This book was hard to get through. I seem to be in a book slump lately, a lot of my favorite mystery authors are letting me down. This novel had so many characters, many with very similar personalities, that it was hard to keep track of the different characters and their motives. The ending was also very ambiguous which sometimes works for me but not this time. I found this one pretty boring with too much emphasis on the uninteresting characters who will only appear in this single novel and not ...more
I adore Grimes' regular characters (Richard Jury, Melrose Plant, Sergeant Wiggins, and Aunt Agatha). The more of her mysteries I read, the more these people seem like old friends of mine.

In this novel, Jury is trying to solve two dissimilar murders that he is sure are connected. The plot is a bit more convoluted than usual and I thought it was slow-going until about three-quarters of the way through when it picked up a bit. And then the ending is quite ambiguous.

Not my favorite so far, but my
Patricia Burroughs
I'd already read this one, possibly more than once, but when I decided to listen to the audiobook I was ready to settle in for yet another splendidly read tale from Steve West, who has done all the Inspector Jury books I've listened to so far.

Thing is, I kept going to sleep while listening. Well, I would, since I plug in the earbuds when I go to bed. And the end doesn't make sense to me. I keep re-listening, and I'm still not quite sure i know what happened. I may have to reread it, to be sure.
Another excellent read. This is the book in which the character of Diane Demorney is introduced. The book also gives more insight into the other characters of Long Piddleton (Melrose's Aunt Agatha, Marshall Trueblood, Theo Wrenn Browne), as well as Jury's neighbor Carole-anne.

The murders occur in 2 different places, but are(of course) related! The interesting thing is the identity of the deceased; even at the end we aren't entirely sure who was who. Clever.
Oct 07, 2012 Spotsalots added it
Shelves: fiction, mystery
One in a quirky series of mysteries set in recent Britain. I think we could say it's an alternate-universe Britain dreamed up by the American author, but the books are intelligent and rather zany, with a whole cast of oddball repeat characters. The style is somewhat reminiscent of the Albert Campion books by Margery Allingham. If you enjoy this sort of thing (which I do), go for it. If it's not your type of book, you'll find it annoying.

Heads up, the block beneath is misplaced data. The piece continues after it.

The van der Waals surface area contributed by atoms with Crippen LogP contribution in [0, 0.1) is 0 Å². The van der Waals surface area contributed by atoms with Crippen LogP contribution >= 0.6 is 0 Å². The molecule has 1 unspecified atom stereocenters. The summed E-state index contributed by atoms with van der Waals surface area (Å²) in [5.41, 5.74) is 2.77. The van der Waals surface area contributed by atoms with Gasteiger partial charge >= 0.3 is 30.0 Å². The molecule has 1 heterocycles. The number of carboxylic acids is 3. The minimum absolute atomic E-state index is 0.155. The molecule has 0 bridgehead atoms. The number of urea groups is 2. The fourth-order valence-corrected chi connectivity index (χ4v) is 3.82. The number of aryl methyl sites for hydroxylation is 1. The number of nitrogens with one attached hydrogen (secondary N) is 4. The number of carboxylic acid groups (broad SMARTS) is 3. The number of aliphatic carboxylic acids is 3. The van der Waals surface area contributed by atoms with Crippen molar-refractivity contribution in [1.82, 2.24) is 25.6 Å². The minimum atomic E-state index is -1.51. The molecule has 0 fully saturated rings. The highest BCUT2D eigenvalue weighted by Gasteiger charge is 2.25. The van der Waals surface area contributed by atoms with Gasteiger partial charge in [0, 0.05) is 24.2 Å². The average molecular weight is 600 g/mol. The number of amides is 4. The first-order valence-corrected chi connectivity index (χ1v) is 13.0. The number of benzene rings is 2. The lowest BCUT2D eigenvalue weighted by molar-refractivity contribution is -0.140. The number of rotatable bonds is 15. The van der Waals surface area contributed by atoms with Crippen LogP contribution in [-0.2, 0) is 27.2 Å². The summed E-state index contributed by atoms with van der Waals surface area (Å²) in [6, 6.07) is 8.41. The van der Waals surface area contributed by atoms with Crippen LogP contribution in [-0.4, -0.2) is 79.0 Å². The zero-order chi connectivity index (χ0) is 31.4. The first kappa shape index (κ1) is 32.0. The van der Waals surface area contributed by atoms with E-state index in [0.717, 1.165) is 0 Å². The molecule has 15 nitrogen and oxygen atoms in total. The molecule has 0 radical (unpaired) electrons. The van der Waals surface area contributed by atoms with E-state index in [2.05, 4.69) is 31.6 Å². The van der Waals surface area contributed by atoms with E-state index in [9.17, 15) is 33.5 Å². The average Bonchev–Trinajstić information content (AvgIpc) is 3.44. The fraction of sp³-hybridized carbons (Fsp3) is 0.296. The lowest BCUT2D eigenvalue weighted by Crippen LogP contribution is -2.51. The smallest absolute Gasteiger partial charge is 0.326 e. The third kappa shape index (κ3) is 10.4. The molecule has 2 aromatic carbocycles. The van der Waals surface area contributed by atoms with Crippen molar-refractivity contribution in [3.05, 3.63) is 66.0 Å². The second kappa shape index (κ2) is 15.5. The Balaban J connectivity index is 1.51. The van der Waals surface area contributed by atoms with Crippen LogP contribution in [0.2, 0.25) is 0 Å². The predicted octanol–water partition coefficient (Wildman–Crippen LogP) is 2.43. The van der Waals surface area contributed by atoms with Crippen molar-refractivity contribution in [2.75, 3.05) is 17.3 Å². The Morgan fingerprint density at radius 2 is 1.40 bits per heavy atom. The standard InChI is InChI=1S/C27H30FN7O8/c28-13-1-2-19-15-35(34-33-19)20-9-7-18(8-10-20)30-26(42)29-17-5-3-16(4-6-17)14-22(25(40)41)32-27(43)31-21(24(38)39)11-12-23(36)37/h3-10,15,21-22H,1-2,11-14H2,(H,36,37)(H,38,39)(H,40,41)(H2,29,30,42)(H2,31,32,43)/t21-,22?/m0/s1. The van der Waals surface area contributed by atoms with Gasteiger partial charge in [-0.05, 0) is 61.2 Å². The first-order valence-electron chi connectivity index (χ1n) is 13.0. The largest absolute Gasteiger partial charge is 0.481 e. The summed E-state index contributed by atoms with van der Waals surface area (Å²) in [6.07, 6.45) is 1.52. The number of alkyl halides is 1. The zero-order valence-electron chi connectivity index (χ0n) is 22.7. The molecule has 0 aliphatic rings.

Shane Hall
Much fun with an unusual ending
I think I am not smart enough for Martha Grimes. This ending was not quite as ambiguous as the one in I Am The Only Running Footman, but it wasn't as clear as I would like. Maybe this is why Murder, She Wrote always has the corny scene in which the culprit explains how he dunit. I still enjoyed the book and I'm pretty clear on what happened, there was just one detail that I didn't quite understand the significance of.
This was an average, somewhat confused and kinda outmatched Jury in this tale of stolen identities (more than one, like three). The dual crime scenes one in Plant's village and one in London adds to the sense that Jury is definitely not in control at all in this one. Poor Jury, he goes on vacations and ends up investigating anyway.

Light but in a confused plot and maybe Grimes tried too hard to be clever in this one.
Richard Jury remains one of my favorite detectives, and Martha Grimes never fails to write with humor and a lyrical style, even in the midst of crime. Wiggins always makes me laugh with his sneezing, tisanes, herbs, crumbled black biscuits, cough drops, little pills. He brings an amusing touch of "cozy" to every crime scene.
The ending is too vague for me. I guess I prefer to know exactly who done it in my whodunits!
Jul 17, 2008 Laila rated it 4 of 5 stars
Recommends it for: fans of British mysteries, police procedurals with depth
Why do the British mysteries so entrance me? The funny thing is, Martha Grimes herself is American. Go figure. Anyway, this is a very good entry in the Richard Jury series. I just love visiting these characters.
Janet Meissner
I like Martha Grimes and I like the regular characters in her book. However, I was annoyed that I had to keep notes on all the new characters she introduced in every chapter in this book. Too much work.
I usually always really enjoy the Richard Jury Mysteries, but for some reason this one left me flat. The first 3/4 to 2/3 was excellent, but the ending was very anti-climactic. Hope #10 will be better.
Catherine Handler
I am a sucker for mysteries and Martha Grimes'"Richard Jury" series is fantastic. The names of the books come from the names of pubs. As always, there is a crime to solve amid suspense and humor.
In Long Piddleton, where Melore Plant, Trueblood, Agatha and Vivian live, a murdered man is discovered in Trueblood's secretaire a abattant.

See also, The Man with a Load of Mischief.
Mar 12, 2012 Kim rated it 4 of 5 stars
Shelves: mystery
Great series with delightful recurring characters. The quality of the mystery varies from book to book. The earlier books are better than more recent volumes.
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Martha Grimes is an American author of detective fiction.

She was born May 2 in Pittsburgh, Pennsylvania to D.W., a city solicitor, and to June, who owned the Mountain Lake Hotel in Western Maryland where Martha and her brother spent much of their childhood. Grimes earned her B.A. and M.A. at the University of Maryland. She has taught at the University of Iowa, Frostburg State University, and Montg
More about Martha Grimes...
The Man With a Load of Mischief (Richard Jury, #1) The Old Fox Deceiv'd (Richard Jury, #2) The Anodyne Necklace (Richard Jury, #3) The Blue Last (Richard Jury, #17) The Dirty Duck (Richard Jury, #4)